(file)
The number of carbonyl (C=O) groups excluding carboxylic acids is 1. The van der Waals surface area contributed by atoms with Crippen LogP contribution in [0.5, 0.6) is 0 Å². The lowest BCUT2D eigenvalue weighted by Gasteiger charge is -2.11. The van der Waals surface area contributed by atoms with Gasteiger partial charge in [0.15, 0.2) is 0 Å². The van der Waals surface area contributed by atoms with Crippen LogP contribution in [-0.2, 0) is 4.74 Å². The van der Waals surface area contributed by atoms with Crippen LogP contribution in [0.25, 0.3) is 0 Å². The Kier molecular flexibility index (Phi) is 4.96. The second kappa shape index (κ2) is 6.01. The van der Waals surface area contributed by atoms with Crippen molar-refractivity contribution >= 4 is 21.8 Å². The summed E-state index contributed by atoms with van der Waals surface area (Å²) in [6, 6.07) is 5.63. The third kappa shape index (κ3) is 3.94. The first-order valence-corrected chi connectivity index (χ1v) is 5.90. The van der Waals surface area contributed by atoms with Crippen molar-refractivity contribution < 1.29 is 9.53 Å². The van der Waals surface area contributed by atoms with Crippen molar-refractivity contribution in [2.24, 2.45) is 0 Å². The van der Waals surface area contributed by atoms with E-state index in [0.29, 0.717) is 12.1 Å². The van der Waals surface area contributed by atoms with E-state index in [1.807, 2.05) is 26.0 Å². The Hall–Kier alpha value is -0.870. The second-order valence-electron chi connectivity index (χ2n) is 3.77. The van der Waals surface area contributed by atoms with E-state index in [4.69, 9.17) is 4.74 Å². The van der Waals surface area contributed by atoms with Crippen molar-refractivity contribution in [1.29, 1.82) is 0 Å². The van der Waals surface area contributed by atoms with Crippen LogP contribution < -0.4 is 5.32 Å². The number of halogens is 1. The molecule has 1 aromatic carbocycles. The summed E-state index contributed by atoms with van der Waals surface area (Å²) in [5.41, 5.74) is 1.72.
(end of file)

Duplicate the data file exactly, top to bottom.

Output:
The number of carbonyl (C=O) groups excluding carboxylic acids is 1. The van der Waals surface area contributed by atoms with Crippen LogP contribution in [0.5, 0.6) is 0 Å². The lowest BCUT2D eigenvalue weighted by Gasteiger charge is -2.11. The van der Waals surface area contributed by atoms with Gasteiger partial charge in [0.15, 0.2) is 0 Å². The van der Waals surface area contributed by atoms with Crippen LogP contribution in [-0.2, 0) is 4.74 Å². The van der Waals surface area contributed by atoms with Crippen LogP contribution in [0.25, 0.3) is 0 Å². The Kier molecular flexibility index (Phi) is 4.96. The second kappa shape index (κ2) is 6.01. The van der Waals surface area contributed by atoms with Crippen molar-refractivity contribution >= 4 is 21.8 Å². The summed E-state index contributed by atoms with van der Waals surface area (Å²) in [6, 6.07) is 5.63. The third kappa shape index (κ3) is 3.94. The first-order valence-corrected chi connectivity index (χ1v) is 5.90. The van der Waals surface area contributed by atoms with Crippen molar-refractivity contribution < 1.29 is 9.53 Å². The van der Waals surface area contributed by atoms with Crippen molar-refractivity contribution in [2.24, 2.45) is 0 Å². The van der Waals surface area contributed by atoms with E-state index in [0.29, 0.717) is 12.1 Å². The van der Waals surface area contributed by atoms with E-state index in [1.807, 2.05) is 26.0 Å². The Hall–Kier alpha value is -0.870. The second-order valence-electron chi connectivity index (χ2n) is 3.77. The van der Waals surface area contributed by atoms with E-state index in [4.69, 9.17) is 4.74 Å². The van der Waals surface area contributed by atoms with Crippen molar-refractivity contribution in [1.29, 1.82) is 0 Å². The van der Waals surface area contributed by atoms with Crippen LogP contribution < -0.4 is 5.32 Å². The number of halogens is 1. The molecule has 1 aromatic carbocycles. The summed E-state index contributed by atoms with van der Waals surface area (Å²) in [5.41, 5.74) is 1.72.